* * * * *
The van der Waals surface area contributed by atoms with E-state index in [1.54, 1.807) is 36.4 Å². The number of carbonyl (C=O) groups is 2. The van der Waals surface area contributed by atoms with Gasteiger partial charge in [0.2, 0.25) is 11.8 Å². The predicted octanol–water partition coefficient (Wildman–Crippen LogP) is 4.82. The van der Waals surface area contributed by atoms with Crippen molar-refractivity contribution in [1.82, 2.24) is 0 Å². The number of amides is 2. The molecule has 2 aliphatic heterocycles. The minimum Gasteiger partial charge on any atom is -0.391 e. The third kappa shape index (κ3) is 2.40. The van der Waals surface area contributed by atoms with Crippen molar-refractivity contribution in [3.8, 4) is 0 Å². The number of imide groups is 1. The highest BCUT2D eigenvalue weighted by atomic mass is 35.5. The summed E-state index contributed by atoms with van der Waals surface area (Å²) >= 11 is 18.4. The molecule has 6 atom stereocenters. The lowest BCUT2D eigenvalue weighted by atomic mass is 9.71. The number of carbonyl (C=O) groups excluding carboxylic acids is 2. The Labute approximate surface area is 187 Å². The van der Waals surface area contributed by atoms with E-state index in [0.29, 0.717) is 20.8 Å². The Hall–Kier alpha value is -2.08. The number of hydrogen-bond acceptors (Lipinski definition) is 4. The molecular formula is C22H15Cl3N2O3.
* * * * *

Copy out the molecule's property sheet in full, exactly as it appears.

The van der Waals surface area contributed by atoms with E-state index in [1.54, 1.807) is 36.4 Å². The number of carbonyl (C=O) groups is 2. The van der Waals surface area contributed by atoms with Gasteiger partial charge in [0.2, 0.25) is 11.8 Å². The predicted octanol–water partition coefficient (Wildman–Crippen LogP) is 4.82. The van der Waals surface area contributed by atoms with Crippen molar-refractivity contribution in [1.82, 2.24) is 0 Å². The number of amides is 2. The molecule has 2 aliphatic heterocycles. The minimum Gasteiger partial charge on any atom is -0.391 e. The third kappa shape index (κ3) is 2.40. The van der Waals surface area contributed by atoms with Crippen molar-refractivity contribution in [3.8, 4) is 0 Å². The number of imide groups is 1. The highest BCUT2D eigenvalue weighted by atomic mass is 35.5. The summed E-state index contributed by atoms with van der Waals surface area (Å²) >= 11 is 18.4. The molecule has 6 atom stereocenters. The lowest BCUT2D eigenvalue weighted by atomic mass is 9.71. The number of carbonyl (C=O) groups excluding carboxylic acids is 2. The Labute approximate surface area is 187 Å². The van der Waals surface area contributed by atoms with E-state index in [0.29, 0.717) is 20.8 Å². The Hall–Kier alpha value is -2.08. The number of hydrogen-bond acceptors (Lipinski definition) is 4. The molecular formula is C22H15Cl3N2O3.